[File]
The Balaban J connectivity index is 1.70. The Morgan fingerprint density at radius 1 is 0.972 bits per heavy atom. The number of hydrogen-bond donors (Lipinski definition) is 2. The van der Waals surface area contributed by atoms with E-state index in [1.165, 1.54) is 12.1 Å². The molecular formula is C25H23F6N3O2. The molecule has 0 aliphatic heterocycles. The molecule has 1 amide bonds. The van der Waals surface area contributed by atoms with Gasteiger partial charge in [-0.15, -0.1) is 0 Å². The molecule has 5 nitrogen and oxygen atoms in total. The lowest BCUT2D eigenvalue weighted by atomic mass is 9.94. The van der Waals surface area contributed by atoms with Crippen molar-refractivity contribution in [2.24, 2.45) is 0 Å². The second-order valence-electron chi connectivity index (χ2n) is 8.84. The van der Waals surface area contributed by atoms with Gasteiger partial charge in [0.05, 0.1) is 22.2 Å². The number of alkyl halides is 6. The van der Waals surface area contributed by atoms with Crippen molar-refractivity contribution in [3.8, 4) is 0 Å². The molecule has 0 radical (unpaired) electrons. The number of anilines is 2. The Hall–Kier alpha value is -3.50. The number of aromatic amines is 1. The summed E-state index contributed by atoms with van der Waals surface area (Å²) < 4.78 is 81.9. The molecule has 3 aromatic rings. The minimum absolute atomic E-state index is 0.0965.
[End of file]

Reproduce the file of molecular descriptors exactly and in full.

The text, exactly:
The Balaban J connectivity index is 1.70. The Morgan fingerprint density at radius 1 is 0.972 bits per heavy atom. The number of hydrogen-bond donors (Lipinski definition) is 2. The van der Waals surface area contributed by atoms with E-state index in [1.165, 1.54) is 12.1 Å². The molecular formula is C25H23F6N3O2. The molecule has 0 aliphatic heterocycles. The molecule has 1 amide bonds. The van der Waals surface area contributed by atoms with Gasteiger partial charge in [-0.15, -0.1) is 0 Å². The molecule has 5 nitrogen and oxygen atoms in total. The lowest BCUT2D eigenvalue weighted by atomic mass is 9.94. The van der Waals surface area contributed by atoms with Crippen molar-refractivity contribution in [2.24, 2.45) is 0 Å². The second-order valence-electron chi connectivity index (χ2n) is 8.84. The van der Waals surface area contributed by atoms with Gasteiger partial charge in [0.05, 0.1) is 22.2 Å². The number of alkyl halides is 6. The van der Waals surface area contributed by atoms with Crippen molar-refractivity contribution in [3.8, 4) is 0 Å². The molecule has 0 radical (unpaired) electrons. The number of anilines is 2. The Hall–Kier alpha value is -3.50. The number of aromatic amines is 1. The summed E-state index contributed by atoms with van der Waals surface area (Å²) < 4.78 is 81.9. The molecule has 3 aromatic rings. The minimum absolute atomic E-state index is 0.0965.